Intro sequences might suffer from a little sameyness, but they're still very satisfying to watch. I hope we get more inter-character specific ones in the future.
Guilty Gear Strive shows off at every turn just how far it’s advanced. It’s got some DNA from prior titles like Xrd, but I also see the refinement we’ve peeked in games like Granblue Fantasy Versus. There’s a cinematic smoothness to the characters as they waltz confidently through their attacks, unleashing flashy overdrives and blasting opponents around the screen. It’s more than just the latest title in the Guilty Gear series. It’s the culmination of everything Arc has learned from each game it’s released over the years, given form in perhaps its most beloved of settings. To say even watching this game being played is enthralling is an understatement in the truest sense of the word.
As for me? I tried several characters before settling in to see just how much refinement had made its way into this shiny newness. None of my old mains were in the series (yet, there’s still plenty of DLC planned), so who to pick? An old familiar face? A complete mystery? There was no Dizzy, no Johnny. In the end I settled on Ramlethal. What can I say? A character coolly wielding two giant, hovering swords holds some appeal.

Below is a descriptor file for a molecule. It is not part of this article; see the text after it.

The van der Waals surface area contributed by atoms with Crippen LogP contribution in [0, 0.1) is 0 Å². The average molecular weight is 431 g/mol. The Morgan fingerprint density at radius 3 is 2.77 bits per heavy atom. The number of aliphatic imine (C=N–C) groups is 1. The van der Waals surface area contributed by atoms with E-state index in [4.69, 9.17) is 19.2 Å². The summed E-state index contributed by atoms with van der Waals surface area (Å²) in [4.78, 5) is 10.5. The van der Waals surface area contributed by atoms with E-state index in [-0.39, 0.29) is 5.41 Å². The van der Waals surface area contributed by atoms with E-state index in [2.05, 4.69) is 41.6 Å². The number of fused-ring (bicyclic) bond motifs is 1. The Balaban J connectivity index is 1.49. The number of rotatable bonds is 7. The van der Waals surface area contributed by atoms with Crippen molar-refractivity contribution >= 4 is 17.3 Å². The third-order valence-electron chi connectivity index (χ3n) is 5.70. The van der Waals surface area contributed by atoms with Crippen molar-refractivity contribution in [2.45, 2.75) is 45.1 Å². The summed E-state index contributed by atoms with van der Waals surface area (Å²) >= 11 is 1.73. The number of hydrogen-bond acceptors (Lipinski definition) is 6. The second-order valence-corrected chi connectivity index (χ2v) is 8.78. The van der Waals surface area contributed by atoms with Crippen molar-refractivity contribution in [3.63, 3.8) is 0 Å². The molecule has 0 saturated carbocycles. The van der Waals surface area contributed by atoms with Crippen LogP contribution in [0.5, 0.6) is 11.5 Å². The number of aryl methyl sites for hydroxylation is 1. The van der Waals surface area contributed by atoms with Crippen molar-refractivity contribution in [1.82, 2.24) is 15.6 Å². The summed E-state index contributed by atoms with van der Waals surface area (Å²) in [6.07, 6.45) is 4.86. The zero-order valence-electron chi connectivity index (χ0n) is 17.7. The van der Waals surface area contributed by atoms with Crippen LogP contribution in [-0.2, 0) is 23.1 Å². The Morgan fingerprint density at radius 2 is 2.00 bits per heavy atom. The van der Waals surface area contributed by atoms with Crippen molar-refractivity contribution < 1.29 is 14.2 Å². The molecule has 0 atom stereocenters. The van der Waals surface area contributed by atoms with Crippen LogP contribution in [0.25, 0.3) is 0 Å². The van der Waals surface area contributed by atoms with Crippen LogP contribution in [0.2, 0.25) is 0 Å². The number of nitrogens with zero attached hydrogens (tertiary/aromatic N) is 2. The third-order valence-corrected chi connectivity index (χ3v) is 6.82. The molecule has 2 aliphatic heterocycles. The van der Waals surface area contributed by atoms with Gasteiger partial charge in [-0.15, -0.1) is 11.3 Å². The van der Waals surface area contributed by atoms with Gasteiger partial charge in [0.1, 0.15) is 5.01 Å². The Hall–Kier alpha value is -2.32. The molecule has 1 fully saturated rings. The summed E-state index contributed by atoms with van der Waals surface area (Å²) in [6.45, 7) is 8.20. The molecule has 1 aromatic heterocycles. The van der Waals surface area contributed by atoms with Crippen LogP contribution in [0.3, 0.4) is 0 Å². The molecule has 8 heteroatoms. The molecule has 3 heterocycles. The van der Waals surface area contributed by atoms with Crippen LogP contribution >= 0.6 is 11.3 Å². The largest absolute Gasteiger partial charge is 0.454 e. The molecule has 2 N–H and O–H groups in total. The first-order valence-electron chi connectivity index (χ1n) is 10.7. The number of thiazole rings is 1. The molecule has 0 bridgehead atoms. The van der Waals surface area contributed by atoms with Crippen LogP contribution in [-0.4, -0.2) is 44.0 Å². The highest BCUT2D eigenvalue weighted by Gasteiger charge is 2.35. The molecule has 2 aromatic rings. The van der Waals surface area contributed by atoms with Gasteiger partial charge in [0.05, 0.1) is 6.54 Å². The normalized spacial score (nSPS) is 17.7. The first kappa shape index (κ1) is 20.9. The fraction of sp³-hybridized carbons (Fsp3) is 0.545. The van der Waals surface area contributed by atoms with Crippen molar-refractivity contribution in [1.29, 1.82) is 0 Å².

This game is vibrant in all its colors and characters.
Perhaps, like me, you’re returning to Guilty Gear after many years. Or perhaps you’ve always been on the outside looking in, wondering when might be a good time to join. Maybe you bounced off a “less accessible” title like Blazblue and need something that doesn’t require you to memorize twenty hit combos. No matter your entry level, Strive has you covered! Nothing stops you from jumping directly into the online lobbies to learn the painful way, but the first of many shout-outs in my opinion needs to be given to the game’s extensive tutorial/mission system. Strive can teach you everything in as little or as much quantity as you like. Through a series of playable demo lessons, you have access to literally every mechanic the game has to offer.